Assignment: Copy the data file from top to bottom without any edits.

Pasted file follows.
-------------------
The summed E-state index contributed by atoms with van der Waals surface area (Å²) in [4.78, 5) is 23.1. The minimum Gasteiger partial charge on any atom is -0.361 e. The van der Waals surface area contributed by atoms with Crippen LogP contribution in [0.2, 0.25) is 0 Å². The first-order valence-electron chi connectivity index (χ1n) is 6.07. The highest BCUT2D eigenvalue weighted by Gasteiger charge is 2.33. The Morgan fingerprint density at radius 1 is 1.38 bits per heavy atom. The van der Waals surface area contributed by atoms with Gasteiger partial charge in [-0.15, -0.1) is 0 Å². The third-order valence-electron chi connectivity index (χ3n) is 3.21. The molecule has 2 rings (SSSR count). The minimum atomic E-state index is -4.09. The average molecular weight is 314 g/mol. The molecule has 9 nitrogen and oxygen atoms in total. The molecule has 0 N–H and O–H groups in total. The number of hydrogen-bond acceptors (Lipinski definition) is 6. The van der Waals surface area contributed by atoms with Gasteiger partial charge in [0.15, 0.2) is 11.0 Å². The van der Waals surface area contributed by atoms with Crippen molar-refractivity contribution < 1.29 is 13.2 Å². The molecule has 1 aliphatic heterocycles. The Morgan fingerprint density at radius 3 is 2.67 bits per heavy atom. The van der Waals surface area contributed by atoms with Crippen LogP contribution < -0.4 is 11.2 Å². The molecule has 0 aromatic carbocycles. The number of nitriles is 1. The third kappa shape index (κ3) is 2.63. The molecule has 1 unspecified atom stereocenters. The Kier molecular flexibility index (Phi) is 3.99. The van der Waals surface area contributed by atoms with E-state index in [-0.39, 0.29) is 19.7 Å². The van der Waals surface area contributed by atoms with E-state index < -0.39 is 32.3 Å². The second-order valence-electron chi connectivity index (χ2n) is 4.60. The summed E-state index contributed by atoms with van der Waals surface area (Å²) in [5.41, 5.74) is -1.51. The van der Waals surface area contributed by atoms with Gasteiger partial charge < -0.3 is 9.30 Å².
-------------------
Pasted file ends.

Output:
The summed E-state index contributed by atoms with van der Waals surface area (Å²) in [4.78, 5) is 23.1. The minimum Gasteiger partial charge on any atom is -0.361 e. The van der Waals surface area contributed by atoms with Crippen LogP contribution in [0.2, 0.25) is 0 Å². The first-order valence-electron chi connectivity index (χ1n) is 6.07. The highest BCUT2D eigenvalue weighted by Gasteiger charge is 2.33. The Morgan fingerprint density at radius 1 is 1.38 bits per heavy atom. The van der Waals surface area contributed by atoms with Gasteiger partial charge in [-0.15, -0.1) is 0 Å². The third-order valence-electron chi connectivity index (χ3n) is 3.21. The molecule has 2 rings (SSSR count). The minimum atomic E-state index is -4.09. The average molecular weight is 314 g/mol. The molecule has 9 nitrogen and oxygen atoms in total. The molecule has 0 N–H and O–H groups in total. The number of hydrogen-bond acceptors (Lipinski definition) is 6. The van der Waals surface area contributed by atoms with Gasteiger partial charge in [0.15, 0.2) is 11.0 Å². The van der Waals surface area contributed by atoms with Crippen molar-refractivity contribution < 1.29 is 13.2 Å². The molecule has 1 aliphatic heterocycles. The Morgan fingerprint density at radius 3 is 2.67 bits per heavy atom. The van der Waals surface area contributed by atoms with Crippen LogP contribution < -0.4 is 11.2 Å². The molecule has 0 aromatic carbocycles. The number of nitriles is 1. The third kappa shape index (κ3) is 2.63. The molecule has 1 unspecified atom stereocenters. The Kier molecular flexibility index (Phi) is 3.99. The van der Waals surface area contributed by atoms with E-state index in [-0.39, 0.29) is 19.7 Å². The van der Waals surface area contributed by atoms with E-state index < -0.39 is 32.3 Å². The second-order valence-electron chi connectivity index (χ2n) is 4.60. The summed E-state index contributed by atoms with van der Waals surface area (Å²) in [5.41, 5.74) is -1.51. The van der Waals surface area contributed by atoms with Gasteiger partial charge < -0.3 is 9.30 Å².